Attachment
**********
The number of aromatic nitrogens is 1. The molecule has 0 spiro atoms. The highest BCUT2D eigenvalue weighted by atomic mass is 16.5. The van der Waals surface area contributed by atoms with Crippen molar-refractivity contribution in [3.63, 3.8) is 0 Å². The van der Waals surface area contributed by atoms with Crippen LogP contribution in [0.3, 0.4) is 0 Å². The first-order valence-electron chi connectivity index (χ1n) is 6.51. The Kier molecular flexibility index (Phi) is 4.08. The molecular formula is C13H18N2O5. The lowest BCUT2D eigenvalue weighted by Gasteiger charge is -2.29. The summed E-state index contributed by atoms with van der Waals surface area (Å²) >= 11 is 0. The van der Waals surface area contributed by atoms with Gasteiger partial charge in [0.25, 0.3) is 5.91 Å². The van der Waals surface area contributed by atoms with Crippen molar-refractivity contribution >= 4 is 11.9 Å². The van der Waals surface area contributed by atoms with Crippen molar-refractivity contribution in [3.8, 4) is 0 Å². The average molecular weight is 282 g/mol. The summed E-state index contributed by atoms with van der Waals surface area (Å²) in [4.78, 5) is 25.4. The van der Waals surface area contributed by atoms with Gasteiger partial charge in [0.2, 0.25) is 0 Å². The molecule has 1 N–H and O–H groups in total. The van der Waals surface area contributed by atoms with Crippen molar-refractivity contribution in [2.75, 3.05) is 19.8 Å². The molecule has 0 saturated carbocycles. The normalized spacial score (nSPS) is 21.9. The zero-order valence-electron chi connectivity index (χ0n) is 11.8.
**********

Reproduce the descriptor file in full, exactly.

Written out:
The number of aromatic nitrogens is 1. The molecule has 0 spiro atoms. The highest BCUT2D eigenvalue weighted by atomic mass is 16.5. The van der Waals surface area contributed by atoms with Crippen molar-refractivity contribution in [3.63, 3.8) is 0 Å². The van der Waals surface area contributed by atoms with Crippen LogP contribution in [0.3, 0.4) is 0 Å². The first-order valence-electron chi connectivity index (χ1n) is 6.51. The Kier molecular flexibility index (Phi) is 4.08. The molecular formula is C13H18N2O5. The lowest BCUT2D eigenvalue weighted by Gasteiger charge is -2.29. The summed E-state index contributed by atoms with van der Waals surface area (Å²) >= 11 is 0. The van der Waals surface area contributed by atoms with Gasteiger partial charge in [0.25, 0.3) is 5.91 Å². The van der Waals surface area contributed by atoms with Crippen molar-refractivity contribution >= 4 is 11.9 Å². The van der Waals surface area contributed by atoms with Crippen molar-refractivity contribution in [3.8, 4) is 0 Å². The average molecular weight is 282 g/mol. The summed E-state index contributed by atoms with van der Waals surface area (Å²) in [4.78, 5) is 25.4. The van der Waals surface area contributed by atoms with Gasteiger partial charge in [0.2, 0.25) is 0 Å². The molecule has 1 N–H and O–H groups in total. The van der Waals surface area contributed by atoms with Crippen molar-refractivity contribution in [2.75, 3.05) is 19.8 Å². The molecule has 0 saturated carbocycles. The normalized spacial score (nSPS) is 21.9. The zero-order valence-electron chi connectivity index (χ0n) is 11.8.